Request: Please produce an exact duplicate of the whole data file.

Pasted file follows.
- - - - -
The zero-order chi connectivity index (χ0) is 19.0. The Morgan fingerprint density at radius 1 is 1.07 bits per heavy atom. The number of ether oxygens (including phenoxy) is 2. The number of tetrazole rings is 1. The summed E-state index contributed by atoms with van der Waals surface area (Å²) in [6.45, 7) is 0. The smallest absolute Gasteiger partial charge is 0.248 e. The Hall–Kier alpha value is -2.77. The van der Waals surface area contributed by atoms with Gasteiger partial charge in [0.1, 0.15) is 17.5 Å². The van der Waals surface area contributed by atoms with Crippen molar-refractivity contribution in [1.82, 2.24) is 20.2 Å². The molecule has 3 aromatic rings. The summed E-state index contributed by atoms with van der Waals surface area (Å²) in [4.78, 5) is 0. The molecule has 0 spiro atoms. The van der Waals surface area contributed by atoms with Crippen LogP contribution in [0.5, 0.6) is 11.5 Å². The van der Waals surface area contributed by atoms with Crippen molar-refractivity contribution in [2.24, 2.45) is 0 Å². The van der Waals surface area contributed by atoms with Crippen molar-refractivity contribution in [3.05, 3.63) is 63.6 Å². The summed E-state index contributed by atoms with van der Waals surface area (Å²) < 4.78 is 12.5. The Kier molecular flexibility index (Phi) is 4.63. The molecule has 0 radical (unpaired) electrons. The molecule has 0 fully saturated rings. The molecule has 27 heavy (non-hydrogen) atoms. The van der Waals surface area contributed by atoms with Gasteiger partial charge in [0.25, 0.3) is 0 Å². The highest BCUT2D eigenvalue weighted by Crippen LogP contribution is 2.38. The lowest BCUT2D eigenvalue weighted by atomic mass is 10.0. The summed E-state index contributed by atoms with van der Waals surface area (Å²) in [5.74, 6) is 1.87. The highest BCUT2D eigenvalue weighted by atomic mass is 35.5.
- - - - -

The zero-order chi connectivity index (χ0) is 19.0. The Morgan fingerprint density at radius 1 is 1.07 bits per heavy atom. The number of ether oxygens (including phenoxy) is 2. The number of tetrazole rings is 1. The summed E-state index contributed by atoms with van der Waals surface area (Å²) in [6.45, 7) is 0. The smallest absolute Gasteiger partial charge is 0.248 e. The Hall–Kier alpha value is -2.77. The van der Waals surface area contributed by atoms with Gasteiger partial charge in [0.1, 0.15) is 17.5 Å². The van der Waals surface area contributed by atoms with Crippen molar-refractivity contribution in [1.82, 2.24) is 20.2 Å². The molecule has 3 aromatic rings. The summed E-state index contributed by atoms with van der Waals surface area (Å²) in [4.78, 5) is 0. The molecule has 0 spiro atoms. The van der Waals surface area contributed by atoms with Crippen LogP contribution in [0.5, 0.6) is 11.5 Å². The van der Waals surface area contributed by atoms with Crippen molar-refractivity contribution in [2.24, 2.45) is 0 Å². The van der Waals surface area contributed by atoms with Crippen molar-refractivity contribution in [3.05, 3.63) is 63.6 Å². The summed E-state index contributed by atoms with van der Waals surface area (Å²) < 4.78 is 12.5. The Kier molecular flexibility index (Phi) is 4.63. The molecule has 0 radical (unpaired) electrons. The molecule has 0 fully saturated rings. The molecule has 27 heavy (non-hydrogen) atoms. The van der Waals surface area contributed by atoms with Gasteiger partial charge in [0.25, 0.3) is 0 Å². The highest BCUT2D eigenvalue weighted by Crippen LogP contribution is 2.38. The lowest BCUT2D eigenvalue weighted by atomic mass is 10.0. The summed E-state index contributed by atoms with van der Waals surface area (Å²) in [5.74, 6) is 1.87. The highest BCUT2D eigenvalue weighted by atomic mass is 35.5.